Guiding Militarization Of Space Through International Cooperation – OpEd


In November, after the most recent Russian ASAT test, United Nation’s General Assembly, First Committee passed a resolution proposed by UK, which calls for the creation of a “new open-ended working group” to created norms, rules that created the standard operating procedures for the “military activities in the space”. Rationale behind the resolution proposed by the UK was that in recent years ASAT tests in lower orbit has created huge debris, which increases the probability of the collisions and destruction of satellites working in lower earth orbit. Moreover, the debris and ASAT tests are increasing the chances of miscalculation and uncertainty. Thus, it is necessary that the military activities in Space should be guided through the proper procedures. If the resolution get the final approval from the UN its mandate makes it necessary for it to present its final report in year 2023. 

There are some international agreements which guide the weaponization in outer space but mostly this topic is not given enough importance in context of creating arms control measures for out space. The reason could be that it is actually the global powers that are pursuing the space weaponization and missile defense programs and it is detrimental for their national interests to pursue the international agreements that could cap kinetic and non-kinetic anti-satellite weapons and their usage in space. In the name of stopping weaponization in Space one active treaty is the “Outer Space Treaty” of 1967 which prohibits the placement of nuclear weapons in space, but does not talk about the other weapons and their placement in space. Many states realize this issue as a result UNGA’s Special Session on Disarmament in its final document “orders to prevent an arms race in space”. However, no progress was made on the treaty because of the cold shoulder from the US.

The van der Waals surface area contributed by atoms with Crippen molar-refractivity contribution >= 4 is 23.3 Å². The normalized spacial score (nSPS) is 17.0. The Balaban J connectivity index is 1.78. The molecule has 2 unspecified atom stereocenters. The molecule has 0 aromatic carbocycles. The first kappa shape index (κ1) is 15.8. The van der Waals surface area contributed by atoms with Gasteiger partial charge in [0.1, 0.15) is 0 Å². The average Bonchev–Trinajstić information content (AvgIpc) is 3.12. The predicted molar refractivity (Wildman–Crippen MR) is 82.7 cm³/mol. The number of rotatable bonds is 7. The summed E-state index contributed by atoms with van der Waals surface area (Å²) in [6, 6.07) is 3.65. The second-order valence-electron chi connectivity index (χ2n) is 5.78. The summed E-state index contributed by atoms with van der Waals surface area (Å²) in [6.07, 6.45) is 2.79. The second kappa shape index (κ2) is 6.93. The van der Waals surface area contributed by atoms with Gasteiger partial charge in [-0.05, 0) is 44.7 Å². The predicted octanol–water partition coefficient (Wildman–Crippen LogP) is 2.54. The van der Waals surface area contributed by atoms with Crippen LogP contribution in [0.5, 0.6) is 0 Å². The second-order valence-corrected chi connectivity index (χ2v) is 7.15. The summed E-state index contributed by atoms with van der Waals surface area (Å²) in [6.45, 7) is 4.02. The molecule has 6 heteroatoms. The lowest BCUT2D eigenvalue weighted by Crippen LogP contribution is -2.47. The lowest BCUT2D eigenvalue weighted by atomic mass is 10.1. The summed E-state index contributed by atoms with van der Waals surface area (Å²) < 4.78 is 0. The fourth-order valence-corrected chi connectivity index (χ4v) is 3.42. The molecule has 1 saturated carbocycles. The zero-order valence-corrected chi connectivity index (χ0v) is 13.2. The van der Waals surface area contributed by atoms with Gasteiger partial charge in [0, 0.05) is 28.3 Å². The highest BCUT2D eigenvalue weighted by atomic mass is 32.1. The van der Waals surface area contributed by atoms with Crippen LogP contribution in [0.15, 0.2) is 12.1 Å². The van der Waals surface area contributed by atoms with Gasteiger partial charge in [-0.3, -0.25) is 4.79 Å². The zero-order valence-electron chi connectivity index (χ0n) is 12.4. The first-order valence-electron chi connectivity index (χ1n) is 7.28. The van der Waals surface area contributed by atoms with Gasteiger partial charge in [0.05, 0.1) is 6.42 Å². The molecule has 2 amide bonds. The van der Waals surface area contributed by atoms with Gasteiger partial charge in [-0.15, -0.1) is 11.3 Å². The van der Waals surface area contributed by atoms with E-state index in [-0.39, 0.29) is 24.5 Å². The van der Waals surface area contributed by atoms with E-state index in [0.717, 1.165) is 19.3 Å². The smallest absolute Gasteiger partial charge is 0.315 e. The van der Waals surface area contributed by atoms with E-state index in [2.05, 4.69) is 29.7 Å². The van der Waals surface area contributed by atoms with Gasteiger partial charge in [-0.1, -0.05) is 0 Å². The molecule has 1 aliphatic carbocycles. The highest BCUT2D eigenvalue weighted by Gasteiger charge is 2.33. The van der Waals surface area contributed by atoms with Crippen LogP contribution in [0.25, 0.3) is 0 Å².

Other than this China and Russia have pursued the treaty of “Prevention of Placement of Weapons in Outer Space”. In 2014 both countries presented this treaty at the forum of Conference on Disarmament (CD). The purpose of this treaty was also to fill the gaps left by the Outer Space Treaty and will prohibit not only the placement of weapons in Outer Space but also bans the ASATs from earth. However, this proposal by the China and Russia was discussed from the platform of CD and newly approved resolution approved by the UNGA’s first committed is coming from the platform of UN. It is also important to mention here that UNGA’s first committee deals and work with Conference on Disarmament and UNDC (United Nations Disarmament Commission) on the issues of peace, stability, disarmament, threats and challenges to peace globally and through what measures these issues can be resolved. 

Space is a “common good” where every state reserves the right to use it peacefully; many states are utilizing this right and operating their satellites in the space. If one go by the statistics it can be said that the 1,950 satellites are operated in outer space by nearly 50 states, and all of these satellites are not military satellites, almost 145 satellites are of purely civilian nature and 276 are of mixed nature. Space is already filled many obstacles and creation of debris in outer space is making it more and more difficult for states to operate their satellites peacefully. Most of the emerging issues in outer space are man-made and required non-discriminatory, collaborative international mechanism to guide the actions of militaries in space. 

Pakistan is a developing country with very limited resources and is also pursuing very modest space program. However, as a nuclear power and active member of the CD, it is imperative that Pakistan must work to attain the ban on ASATs at international level. Due to its geography and history its conflict with India and miscalculations and uncertainties attached to it could increase many folds if the situation of space weaponization goes on like this. India has already in 2019 tested a Kinetic ASAT test, on which Pakistan expressed grave concern. With technological innovations and emerging technologies in weapons it is becoming imperative that states must formulate some sort of arms control measures internationally and regionally because these technologies are blurring the lines between peace and conflict. 

*Ahyousha Khan, Research Associate, Strategic Vision Institute, Islamabad.

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